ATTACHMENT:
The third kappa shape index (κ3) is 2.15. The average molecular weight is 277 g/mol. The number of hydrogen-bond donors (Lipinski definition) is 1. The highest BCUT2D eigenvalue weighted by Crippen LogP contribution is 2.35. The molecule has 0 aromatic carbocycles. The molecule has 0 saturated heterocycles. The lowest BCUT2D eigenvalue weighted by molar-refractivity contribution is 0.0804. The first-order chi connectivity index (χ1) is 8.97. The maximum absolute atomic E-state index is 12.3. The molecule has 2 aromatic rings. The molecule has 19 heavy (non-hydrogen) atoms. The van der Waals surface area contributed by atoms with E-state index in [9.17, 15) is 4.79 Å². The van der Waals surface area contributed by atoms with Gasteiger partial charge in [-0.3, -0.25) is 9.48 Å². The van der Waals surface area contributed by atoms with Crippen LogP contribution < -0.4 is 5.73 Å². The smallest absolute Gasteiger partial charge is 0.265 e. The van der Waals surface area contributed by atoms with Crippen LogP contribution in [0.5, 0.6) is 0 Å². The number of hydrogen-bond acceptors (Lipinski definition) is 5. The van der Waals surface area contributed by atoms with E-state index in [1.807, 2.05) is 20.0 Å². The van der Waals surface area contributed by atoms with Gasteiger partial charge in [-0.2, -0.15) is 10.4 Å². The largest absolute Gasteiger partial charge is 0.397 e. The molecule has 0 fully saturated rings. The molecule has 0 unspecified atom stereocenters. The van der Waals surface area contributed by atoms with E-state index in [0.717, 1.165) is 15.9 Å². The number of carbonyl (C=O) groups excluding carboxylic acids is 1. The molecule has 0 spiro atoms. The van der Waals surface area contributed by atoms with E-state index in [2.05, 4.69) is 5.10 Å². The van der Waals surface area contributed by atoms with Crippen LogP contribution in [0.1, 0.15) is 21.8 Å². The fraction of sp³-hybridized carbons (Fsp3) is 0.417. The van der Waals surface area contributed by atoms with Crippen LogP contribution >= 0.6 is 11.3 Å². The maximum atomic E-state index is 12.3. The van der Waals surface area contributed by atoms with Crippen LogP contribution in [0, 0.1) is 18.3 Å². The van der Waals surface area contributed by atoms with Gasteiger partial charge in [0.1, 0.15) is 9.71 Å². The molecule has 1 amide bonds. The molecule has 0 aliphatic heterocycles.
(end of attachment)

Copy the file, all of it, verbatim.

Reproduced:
The third kappa shape index (κ3) is 2.15. The average molecular weight is 277 g/mol. The number of hydrogen-bond donors (Lipinski definition) is 1. The highest BCUT2D eigenvalue weighted by Crippen LogP contribution is 2.35. The molecule has 0 aromatic carbocycles. The molecule has 0 saturated heterocycles. The lowest BCUT2D eigenvalue weighted by molar-refractivity contribution is 0.0804. The first-order chi connectivity index (χ1) is 8.97. The maximum absolute atomic E-state index is 12.3. The molecule has 2 aromatic rings. The molecule has 19 heavy (non-hydrogen) atoms. The van der Waals surface area contributed by atoms with E-state index in [9.17, 15) is 4.79 Å². The van der Waals surface area contributed by atoms with Gasteiger partial charge in [-0.3, -0.25) is 9.48 Å². The van der Waals surface area contributed by atoms with Crippen LogP contribution < -0.4 is 5.73 Å². The smallest absolute Gasteiger partial charge is 0.265 e. The van der Waals surface area contributed by atoms with Crippen LogP contribution in [0.5, 0.6) is 0 Å². The number of hydrogen-bond acceptors (Lipinski definition) is 5. The van der Waals surface area contributed by atoms with E-state index in [1.807, 2.05) is 20.0 Å². The van der Waals surface area contributed by atoms with Gasteiger partial charge in [-0.2, -0.15) is 10.4 Å². The largest absolute Gasteiger partial charge is 0.397 e. The molecule has 0 fully saturated rings. The molecule has 0 unspecified atom stereocenters. The van der Waals surface area contributed by atoms with E-state index in [0.717, 1.165) is 15.9 Å². The number of carbonyl (C=O) groups excluding carboxylic acids is 1. The molecule has 0 spiro atoms. The van der Waals surface area contributed by atoms with E-state index in [2.05, 4.69) is 5.10 Å². The van der Waals surface area contributed by atoms with Crippen LogP contribution in [0.1, 0.15) is 21.8 Å². The fraction of sp³-hybridized carbons (Fsp3) is 0.417. The van der Waals surface area contributed by atoms with Crippen LogP contribution >= 0.6 is 11.3 Å². The maximum atomic E-state index is 12.3. The van der Waals surface area contributed by atoms with Crippen LogP contribution in [0, 0.1) is 18.3 Å². The van der Waals surface area contributed by atoms with Gasteiger partial charge in [0.1, 0.15) is 9.71 Å². The molecule has 1 amide bonds. The molecule has 0 aliphatic heterocycles.